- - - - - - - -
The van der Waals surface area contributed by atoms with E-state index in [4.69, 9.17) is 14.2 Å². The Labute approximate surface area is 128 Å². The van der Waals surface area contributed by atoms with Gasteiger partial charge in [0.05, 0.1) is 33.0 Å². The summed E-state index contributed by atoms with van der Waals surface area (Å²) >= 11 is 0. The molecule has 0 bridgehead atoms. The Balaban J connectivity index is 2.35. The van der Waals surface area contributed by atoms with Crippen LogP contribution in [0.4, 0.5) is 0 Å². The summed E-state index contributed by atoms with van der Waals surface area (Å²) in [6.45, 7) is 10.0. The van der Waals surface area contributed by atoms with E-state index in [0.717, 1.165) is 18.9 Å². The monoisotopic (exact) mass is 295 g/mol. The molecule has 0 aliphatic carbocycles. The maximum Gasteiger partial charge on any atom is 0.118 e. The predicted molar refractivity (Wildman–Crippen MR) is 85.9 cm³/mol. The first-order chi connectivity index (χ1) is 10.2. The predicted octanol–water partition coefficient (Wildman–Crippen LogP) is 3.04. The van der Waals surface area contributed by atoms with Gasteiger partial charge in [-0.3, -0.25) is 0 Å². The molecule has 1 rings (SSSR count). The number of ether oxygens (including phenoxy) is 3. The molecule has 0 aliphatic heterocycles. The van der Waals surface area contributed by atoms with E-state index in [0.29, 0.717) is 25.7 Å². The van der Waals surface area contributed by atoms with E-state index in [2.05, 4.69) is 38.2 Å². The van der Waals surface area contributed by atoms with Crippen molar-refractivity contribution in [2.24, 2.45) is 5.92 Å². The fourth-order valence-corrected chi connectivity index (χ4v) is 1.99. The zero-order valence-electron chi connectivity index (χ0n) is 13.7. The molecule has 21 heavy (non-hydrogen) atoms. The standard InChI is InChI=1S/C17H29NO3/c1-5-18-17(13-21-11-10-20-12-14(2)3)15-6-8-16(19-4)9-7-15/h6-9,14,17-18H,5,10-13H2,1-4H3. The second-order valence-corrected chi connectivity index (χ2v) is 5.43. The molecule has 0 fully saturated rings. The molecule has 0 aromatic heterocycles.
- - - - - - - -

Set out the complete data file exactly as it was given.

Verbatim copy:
The van der Waals surface area contributed by atoms with E-state index in [4.69, 9.17) is 14.2 Å². The Labute approximate surface area is 128 Å². The van der Waals surface area contributed by atoms with Gasteiger partial charge in [0.05, 0.1) is 33.0 Å². The summed E-state index contributed by atoms with van der Waals surface area (Å²) >= 11 is 0. The molecule has 0 bridgehead atoms. The Balaban J connectivity index is 2.35. The van der Waals surface area contributed by atoms with Crippen LogP contribution in [0.4, 0.5) is 0 Å². The summed E-state index contributed by atoms with van der Waals surface area (Å²) in [6.45, 7) is 10.0. The van der Waals surface area contributed by atoms with E-state index in [0.717, 1.165) is 18.9 Å². The monoisotopic (exact) mass is 295 g/mol. The molecule has 0 aliphatic carbocycles. The maximum Gasteiger partial charge on any atom is 0.118 e. The predicted molar refractivity (Wildman–Crippen MR) is 85.9 cm³/mol. The first-order chi connectivity index (χ1) is 10.2. The predicted octanol–water partition coefficient (Wildman–Crippen LogP) is 3.04. The van der Waals surface area contributed by atoms with Gasteiger partial charge in [-0.3, -0.25) is 0 Å². The molecule has 1 rings (SSSR count). The number of ether oxygens (including phenoxy) is 3. The molecule has 0 aliphatic heterocycles. The van der Waals surface area contributed by atoms with E-state index in [0.29, 0.717) is 25.7 Å². The van der Waals surface area contributed by atoms with E-state index in [2.05, 4.69) is 38.2 Å². The van der Waals surface area contributed by atoms with Crippen molar-refractivity contribution in [2.24, 2.45) is 5.92 Å². The fourth-order valence-corrected chi connectivity index (χ4v) is 1.99. The zero-order valence-electron chi connectivity index (χ0n) is 13.7. The molecule has 21 heavy (non-hydrogen) atoms. The standard InChI is InChI=1S/C17H29NO3/c1-5-18-17(13-21-11-10-20-12-14(2)3)15-6-8-16(19-4)9-7-15/h6-9,14,17-18H,5,10-13H2,1-4H3. The second-order valence-corrected chi connectivity index (χ2v) is 5.43. The molecule has 0 fully saturated rings. The molecule has 0 aromatic heterocycles.